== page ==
Lockheed Martin receives $2.5bn deal to forward US THAAD deal with Saudi Arabia
Iran Press TV
Tue Apr 2, 2019 07:50AM
The US Department of Defense has awarded arms manufacturing giant Lockheed Martin Corp a $2.5 billion contract to produce Terminal High Altitude Area Defense (THAAD) missile systems for Saudi Arabia, as part of President Donald Trump's extensive arms deals with the oil-rich kingdom.
"Lockheed Martin Corporation Missiles and Fire Control [of] Dallas, Texas is being awarded a $2,457,390,566 modification… contract for the production of THAAD interceptors… to support the US government and the Kingdom of Saudi Arabia," the Pentagon said in a press release on Monday.
In November last year, Saudi and American officials signed an agreement for the sale of 44 THAAD launchers, missiles and related equipment to Riyadh worth $15 billion.
The Pentagon said the Saudi government would pay $1.5 billion of the $2.4 billion to Lockheed.
Washington proceeded with the deal despite international outrage over the role of Saudi Crown Prince Mohammed bin Salman in the murder of journalist Jamal Khashoggi, a Saudi critic who lived in the US and disappeared after entering the Saudi consulate in Istanbul on October 2.
The THAAD is built and integrated by Lockheed Martin, America's biggest arms maker. The advanced weapon is designed to shoot down short-, medium- and intermediate-range ballistic missiles using advanced detection radars designed by Raytheon, another US arms maker.
Under the new deal, the Pentagon will upgrade obsolete systems in Saudi Arabia's air defense infrastructure to better integrate the THAAD technology.
The deal comes as Riyadh continues negotiations to purchase advanced Russian S-400 missile defense systems much to Washington's despise.
Washington and Riyadh entered formal discussions for THAAD in December 2016.
During his first trip to Saudi Arabia in 2017, Trump signed a $110 billion arms deal with the Saudis, with options to sell up to $350 billion over a decade. Facilitated by Trump's son-in-law and senior adviser Jared Kushner, the massive package includes missiles, bombs, armored personnel carriers, combat ships, THAAD missile systems and munitions.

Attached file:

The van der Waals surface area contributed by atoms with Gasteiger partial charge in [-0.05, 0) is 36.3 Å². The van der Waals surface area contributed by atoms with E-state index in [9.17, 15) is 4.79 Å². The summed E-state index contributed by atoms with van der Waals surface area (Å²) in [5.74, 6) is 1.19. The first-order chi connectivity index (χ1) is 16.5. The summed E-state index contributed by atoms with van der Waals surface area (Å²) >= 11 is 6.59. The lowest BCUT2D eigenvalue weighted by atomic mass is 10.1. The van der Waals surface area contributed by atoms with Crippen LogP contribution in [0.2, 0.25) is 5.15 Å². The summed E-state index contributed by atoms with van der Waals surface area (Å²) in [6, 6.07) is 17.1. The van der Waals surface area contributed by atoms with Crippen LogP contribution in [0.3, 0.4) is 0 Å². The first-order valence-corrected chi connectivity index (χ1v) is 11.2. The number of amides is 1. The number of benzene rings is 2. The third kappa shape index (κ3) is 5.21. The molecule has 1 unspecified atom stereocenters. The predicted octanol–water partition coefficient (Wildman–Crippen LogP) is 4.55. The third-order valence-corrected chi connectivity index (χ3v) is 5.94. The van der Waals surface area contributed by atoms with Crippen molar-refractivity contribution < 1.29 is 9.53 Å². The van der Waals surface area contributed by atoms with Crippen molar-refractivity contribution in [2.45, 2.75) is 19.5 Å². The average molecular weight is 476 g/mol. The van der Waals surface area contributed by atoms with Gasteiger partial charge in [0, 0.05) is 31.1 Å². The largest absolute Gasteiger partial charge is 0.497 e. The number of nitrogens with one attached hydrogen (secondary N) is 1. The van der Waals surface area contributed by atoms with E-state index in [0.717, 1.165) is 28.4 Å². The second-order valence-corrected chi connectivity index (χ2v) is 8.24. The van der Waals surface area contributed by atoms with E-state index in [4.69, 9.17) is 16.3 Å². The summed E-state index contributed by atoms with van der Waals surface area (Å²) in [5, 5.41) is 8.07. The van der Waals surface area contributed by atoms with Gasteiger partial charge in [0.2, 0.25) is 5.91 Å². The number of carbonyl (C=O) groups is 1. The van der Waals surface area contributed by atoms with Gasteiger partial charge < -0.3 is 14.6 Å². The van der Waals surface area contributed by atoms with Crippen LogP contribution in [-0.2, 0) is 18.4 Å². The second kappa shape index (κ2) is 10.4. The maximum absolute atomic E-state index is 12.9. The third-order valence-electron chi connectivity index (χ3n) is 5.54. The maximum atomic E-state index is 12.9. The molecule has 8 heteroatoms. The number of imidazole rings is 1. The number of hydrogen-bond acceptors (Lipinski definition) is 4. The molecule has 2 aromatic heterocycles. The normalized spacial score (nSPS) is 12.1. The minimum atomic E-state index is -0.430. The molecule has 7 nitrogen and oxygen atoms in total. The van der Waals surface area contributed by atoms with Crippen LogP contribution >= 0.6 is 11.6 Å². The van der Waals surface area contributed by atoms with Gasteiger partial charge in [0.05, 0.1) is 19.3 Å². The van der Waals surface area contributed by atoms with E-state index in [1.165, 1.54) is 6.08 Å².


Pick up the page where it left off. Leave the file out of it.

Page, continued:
Lockheed welcomed the deal back then, saying, "we are proud to be part of this historic announcement that will strengthen the relationship between the United States and the Kingdom of Saudi Arabia."
Congressional approval for the THAAD missile system sale was given in 2017.
Trump discussed the sale in a late September 2018 phone call with Saudi King Salman, according to Saudi sources.
The US has already supplied the advanced missile system to the United Arab Emirates, Saudi Arabia's neighbor and staunch ally. The system has also been deployed to South Korea to allegedly address US regional allies' concerns about a possible strike by North Korea.
US, Israeli forces complete joint THAAD drill
It was reported on Monday that Israeli and American forces had wrapped up a five week-long test of the missile system in the occupied Palestinian lands.
The drill began on March 4 and involved some 250 US officers and soldiers who trained with 15 Israeli Air Force personnel trained at the Nevatim Airbase on quickly deploying the missile system in Israel.
Maj. Gen. Andrew J. Rowling, Deputy Commander of the US Army in Europe, told Israeli media that the drill sought to test US troops' ability "to rapidly deploy a THAAD system thousands of miles across the globe, and then integrate into one of the most complex missile defense architectures in the world."
This was the first deployment of THAAD to Israel, where it is slated to add a new layer to the regime's missile network.
Wary of the missile prowess of Lebanese and Palestinian resistance groups as well as Iran's arsenal of powerful ballistic missiles, the Tel Aviv regime has so far spent billions of dollars on developing a range of different anti-missile systems.
The Israeli military currently employs the short-range Iron Dome, the exoatmospheric Arrow system and the David's Sling anti-missile system to counter incoming attacks. Initial trials, however, have raised doubts about their reliability.
The Iron Dome proved futile last year, when Palestinian resistance movement Hamas launched hundreds of rockets at Israeli targets. It also failed to intercept a barrage of missiles fired by Lebanese Hezbollah fighter during the 33-day war in 2014.
The Israeli military is also equipped with the US-made Patriot missile system, similary purchased by the Saudi military.
The Patriot has already proven futile in battle. Last year, the much-touted American system failed to shoot down short range Yemeni missiles that flew all the way to Riyadh and targeted its international airport.
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